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Keeping History Alive: How Brevard Became a Pioneering Civil Rights Community

Keeping History Alive: How Brevard Became a Pioneering Civil Rights Community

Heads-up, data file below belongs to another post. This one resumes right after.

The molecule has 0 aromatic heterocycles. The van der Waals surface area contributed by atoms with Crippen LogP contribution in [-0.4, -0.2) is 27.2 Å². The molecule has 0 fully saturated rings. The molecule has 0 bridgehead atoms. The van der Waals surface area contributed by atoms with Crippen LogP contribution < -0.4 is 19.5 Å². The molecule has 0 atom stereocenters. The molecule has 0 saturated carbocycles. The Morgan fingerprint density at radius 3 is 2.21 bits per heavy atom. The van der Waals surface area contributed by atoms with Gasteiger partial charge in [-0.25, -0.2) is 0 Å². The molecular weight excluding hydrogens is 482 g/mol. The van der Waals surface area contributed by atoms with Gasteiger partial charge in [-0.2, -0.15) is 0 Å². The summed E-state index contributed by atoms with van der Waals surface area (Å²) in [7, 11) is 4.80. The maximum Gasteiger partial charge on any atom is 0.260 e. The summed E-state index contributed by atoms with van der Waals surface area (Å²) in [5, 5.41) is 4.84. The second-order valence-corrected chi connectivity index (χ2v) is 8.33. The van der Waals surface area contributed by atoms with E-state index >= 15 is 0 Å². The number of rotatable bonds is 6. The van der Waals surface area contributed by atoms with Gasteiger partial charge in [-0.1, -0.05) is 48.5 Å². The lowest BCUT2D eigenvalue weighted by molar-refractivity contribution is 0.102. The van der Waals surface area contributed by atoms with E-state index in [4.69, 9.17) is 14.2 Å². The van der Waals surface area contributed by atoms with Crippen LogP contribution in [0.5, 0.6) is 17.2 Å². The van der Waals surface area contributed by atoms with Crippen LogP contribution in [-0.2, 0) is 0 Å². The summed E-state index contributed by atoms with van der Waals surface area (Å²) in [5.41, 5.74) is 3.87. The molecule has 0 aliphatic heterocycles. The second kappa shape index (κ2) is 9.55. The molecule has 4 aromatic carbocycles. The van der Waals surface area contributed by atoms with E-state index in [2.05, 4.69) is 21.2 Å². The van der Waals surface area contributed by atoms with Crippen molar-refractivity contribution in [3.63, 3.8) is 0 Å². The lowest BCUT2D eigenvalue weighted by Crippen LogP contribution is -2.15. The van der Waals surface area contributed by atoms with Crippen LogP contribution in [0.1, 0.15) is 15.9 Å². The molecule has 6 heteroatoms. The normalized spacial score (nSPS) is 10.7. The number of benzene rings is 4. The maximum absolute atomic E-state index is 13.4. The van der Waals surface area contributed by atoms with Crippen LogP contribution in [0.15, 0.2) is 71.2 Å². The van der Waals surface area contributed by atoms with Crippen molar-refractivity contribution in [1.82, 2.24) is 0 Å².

Keeping History Alive: How Brevard Became a Pioneering Civil Rights Community We invite you to learn more about a landmark effort by Brevard and Transylvania County’s African American citizens who made history – and the extraordinary African American community that is sharing their history in exciting new ways.   Pictured: Edith Darity Sometimes change requires courage. And tenacity. And an unwavering belief in the American Dream. Those are the qualities that describe Brevard’s African American community in the early 60s. At the time, virtually every school in the South was still segregated, despite the 1954 Brown vs. Board of Education decision handed down by the Supreme Court that declared segregated schools unconstitutional. In Brevard and Transylvania County, high school age African American students were bussed 42 miles every day to attend an all-Black high school in Henderson County. Enter Reverend Samuel A. Raper, who encouraged local African Americans to form the Transylvania Citizens Improvement Organization in 1960. After twice being turned down by the local Board of Education, these citizens took their case to the Federal Courts – and won – helping Transylvania County become the first desegregated school system in North Carolina. Brevard resident Edith Darity lived that history. For the first three years of high school, she was bussed to Henderson County. But for her senior year, in 1963, she attended Brevard High School as part of the first fully integrated class – all thanks to the landmark efforts of the Transylvania Citizens Improvement Organization. “Everything was... Read More